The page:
My whole concept of love derives from the emotions I felt as I watched them sing and saw their pictures in fan magazines, as well as the words that vibrated through my being.'

'I am so glad that they were around while I was growing up. I place them right alongside my parents when it comes to my up-bringing. The Beatles, Mom and Dad were, and still are, very important people in my life.'

Love E x


P.S. And here's that first blog.

Thursday, 8 April 2010
Up and Out

I'm making pancakes and waffles. Youngest doesn't want a pancake or a waffle, says he's too ill for school and wants a pancake made out of waffle mixture. A wancake? Too rude. I name it a puffle. He has two puffles.

Eldest is accusing me - very loudly and from up two flights of stairs - of hiding his French text book. Middle One says his waffle isn't soft enough - freshly made, mind, using the waffle iron from Lidl (only £11.99). Shove toast into hands of Eldest and kiss him good-bye.

Juice, cereal, grab coffee, load dishwasher, wipe-round, hairbrush, toothpaste, book bag, shoes (where are the damn shoes) hats, bit of lipstick, turn down the thermostat, slam door and the three of us are spewed out onto the street shivering. It's not even 8.30 yet and I'm knackered.

Drag Youngest down the street with Middle One keeping up relentless monotone on the unfairness of life: "and the portions at lunchtime are really tiny." Dance the dog turd shuffle trying not to make eye-contact with the crazy-haired cat lady from over the road (you know her, every street has one).

Turning the corner into the High Street, it's like an icy Vodka luge (I only had one once at a wedding but it made a big impression) and we're blasted sideways by lorry fumes, brake fluid, and sirens. It's a cocktail for the senses. Middle One ratchets up the moaning to compete.

Joining the flow school-wards - Boden-clad, Orla Kiely bag-clutching mums - heading salmon-like up the High Street against the commuter current. I won't be diverted, overcome, or, heaven forbid, overtaken. Check the competition. She's on time, and that one, and that lot going the other way to the Catholic school. On schedule we can relax a bit and talk to that mum catching up from behind. Tit-for-tat, friendly, quick-fire banter. My screaming sub-text: so you think your life's hard? Just listen to mine...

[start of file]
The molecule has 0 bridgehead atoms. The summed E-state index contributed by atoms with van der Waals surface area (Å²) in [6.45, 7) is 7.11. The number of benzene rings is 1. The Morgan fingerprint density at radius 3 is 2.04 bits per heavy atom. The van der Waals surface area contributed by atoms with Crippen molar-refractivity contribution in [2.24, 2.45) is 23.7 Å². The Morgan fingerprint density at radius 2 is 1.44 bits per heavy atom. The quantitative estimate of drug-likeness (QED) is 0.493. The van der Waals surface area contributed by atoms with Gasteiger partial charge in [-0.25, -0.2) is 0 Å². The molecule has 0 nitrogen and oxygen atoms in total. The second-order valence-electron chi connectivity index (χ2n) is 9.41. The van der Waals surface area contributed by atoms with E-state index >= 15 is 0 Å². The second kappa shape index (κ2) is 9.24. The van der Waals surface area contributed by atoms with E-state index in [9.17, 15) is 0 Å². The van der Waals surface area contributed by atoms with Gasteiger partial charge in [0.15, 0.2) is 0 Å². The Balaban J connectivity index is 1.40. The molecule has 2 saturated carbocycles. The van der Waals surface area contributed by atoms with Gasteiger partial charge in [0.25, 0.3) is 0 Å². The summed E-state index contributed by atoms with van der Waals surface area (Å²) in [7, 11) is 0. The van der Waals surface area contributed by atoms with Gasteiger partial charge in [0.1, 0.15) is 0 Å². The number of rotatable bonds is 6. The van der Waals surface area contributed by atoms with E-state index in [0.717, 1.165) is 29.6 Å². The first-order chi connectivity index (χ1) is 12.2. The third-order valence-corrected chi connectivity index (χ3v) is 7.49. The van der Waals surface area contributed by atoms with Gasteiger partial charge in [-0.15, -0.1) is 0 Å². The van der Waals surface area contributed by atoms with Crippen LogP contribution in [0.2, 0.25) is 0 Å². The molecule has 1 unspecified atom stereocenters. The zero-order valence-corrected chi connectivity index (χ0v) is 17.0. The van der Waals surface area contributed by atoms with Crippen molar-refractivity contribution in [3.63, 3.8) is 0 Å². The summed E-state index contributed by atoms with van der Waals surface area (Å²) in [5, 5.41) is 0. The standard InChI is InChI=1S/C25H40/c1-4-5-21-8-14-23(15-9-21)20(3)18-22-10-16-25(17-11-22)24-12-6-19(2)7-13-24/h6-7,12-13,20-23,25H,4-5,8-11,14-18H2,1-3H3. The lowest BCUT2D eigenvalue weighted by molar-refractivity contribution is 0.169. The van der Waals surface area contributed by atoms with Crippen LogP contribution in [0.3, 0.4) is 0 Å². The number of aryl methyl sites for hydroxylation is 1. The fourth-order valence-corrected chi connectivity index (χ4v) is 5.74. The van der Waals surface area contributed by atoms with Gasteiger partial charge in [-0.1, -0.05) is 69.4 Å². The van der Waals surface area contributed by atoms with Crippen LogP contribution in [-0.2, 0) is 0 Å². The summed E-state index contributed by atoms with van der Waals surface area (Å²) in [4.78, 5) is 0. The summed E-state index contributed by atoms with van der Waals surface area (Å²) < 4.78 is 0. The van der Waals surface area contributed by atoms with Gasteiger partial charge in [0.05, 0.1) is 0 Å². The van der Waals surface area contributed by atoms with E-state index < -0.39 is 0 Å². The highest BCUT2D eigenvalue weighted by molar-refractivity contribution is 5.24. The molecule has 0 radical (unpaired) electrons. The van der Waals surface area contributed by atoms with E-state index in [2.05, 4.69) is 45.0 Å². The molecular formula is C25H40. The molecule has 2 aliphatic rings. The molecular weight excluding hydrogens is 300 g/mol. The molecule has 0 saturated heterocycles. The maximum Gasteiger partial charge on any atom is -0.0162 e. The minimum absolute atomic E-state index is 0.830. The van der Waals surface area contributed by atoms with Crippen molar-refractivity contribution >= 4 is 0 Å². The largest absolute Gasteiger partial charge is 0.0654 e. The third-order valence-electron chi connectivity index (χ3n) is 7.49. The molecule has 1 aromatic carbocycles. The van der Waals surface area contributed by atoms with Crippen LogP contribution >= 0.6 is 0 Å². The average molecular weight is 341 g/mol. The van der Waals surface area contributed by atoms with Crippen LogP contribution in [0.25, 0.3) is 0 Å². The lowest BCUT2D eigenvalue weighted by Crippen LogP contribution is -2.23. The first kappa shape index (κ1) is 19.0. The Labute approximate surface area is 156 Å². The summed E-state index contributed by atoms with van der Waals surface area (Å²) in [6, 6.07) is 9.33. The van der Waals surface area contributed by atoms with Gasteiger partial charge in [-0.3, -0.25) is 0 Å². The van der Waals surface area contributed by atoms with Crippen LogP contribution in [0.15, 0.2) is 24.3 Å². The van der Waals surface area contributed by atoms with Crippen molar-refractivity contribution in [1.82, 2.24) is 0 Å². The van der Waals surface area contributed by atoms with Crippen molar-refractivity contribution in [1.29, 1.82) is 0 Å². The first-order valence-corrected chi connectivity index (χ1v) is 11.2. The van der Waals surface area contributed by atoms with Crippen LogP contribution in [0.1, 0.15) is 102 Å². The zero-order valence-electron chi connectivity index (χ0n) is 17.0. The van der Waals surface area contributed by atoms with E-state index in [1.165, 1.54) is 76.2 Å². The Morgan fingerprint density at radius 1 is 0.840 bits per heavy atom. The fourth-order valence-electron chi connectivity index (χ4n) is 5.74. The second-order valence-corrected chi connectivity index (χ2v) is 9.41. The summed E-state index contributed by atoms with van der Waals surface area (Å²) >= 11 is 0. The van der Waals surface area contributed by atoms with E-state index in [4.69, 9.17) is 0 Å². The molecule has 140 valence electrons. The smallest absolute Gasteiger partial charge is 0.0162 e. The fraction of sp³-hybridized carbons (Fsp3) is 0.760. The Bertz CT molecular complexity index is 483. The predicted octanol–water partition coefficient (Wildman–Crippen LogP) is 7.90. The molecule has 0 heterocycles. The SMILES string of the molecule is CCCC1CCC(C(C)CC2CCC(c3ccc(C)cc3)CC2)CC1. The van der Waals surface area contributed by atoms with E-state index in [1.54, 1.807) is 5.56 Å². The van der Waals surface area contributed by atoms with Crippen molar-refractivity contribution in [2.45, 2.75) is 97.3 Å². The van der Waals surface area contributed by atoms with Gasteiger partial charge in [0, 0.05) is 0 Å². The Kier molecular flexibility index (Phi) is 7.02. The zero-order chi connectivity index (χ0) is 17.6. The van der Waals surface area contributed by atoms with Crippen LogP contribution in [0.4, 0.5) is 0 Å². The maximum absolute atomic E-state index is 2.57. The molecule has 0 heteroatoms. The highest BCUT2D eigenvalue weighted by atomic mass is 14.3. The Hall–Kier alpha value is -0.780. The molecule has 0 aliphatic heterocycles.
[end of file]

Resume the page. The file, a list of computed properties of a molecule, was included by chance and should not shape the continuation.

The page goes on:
Wednesday, 14 June 2017


Once a week I go to the nearest Age UK offices and ring old people for a couple of hours from a little windowless basement room. I hear amazing things talking to these old people, once we get past the usual 'so how are you feeling and do you have enough food in the house?' I like to get them to reminisce about when they were young because it's a free social history lesson. Albert tells me about being brought up in the slums near the Ram Brewery and describes sleeping with his six brothers top to toe in the same bed in the attic and hearing rats moving around in the wattle and daub walls just inches from his head. He tells me his father left his mother for another woman so she had to bring up nine children alone. She worked in the local candle factory six days a week and took in washing in the evenings in order to make ends meet. He had his first job when he was six selling newspapers with his brother outside Arsenal football ground. "But Arsenal's miles away," I say. "I know it is," he says, "and I used to walk there and back."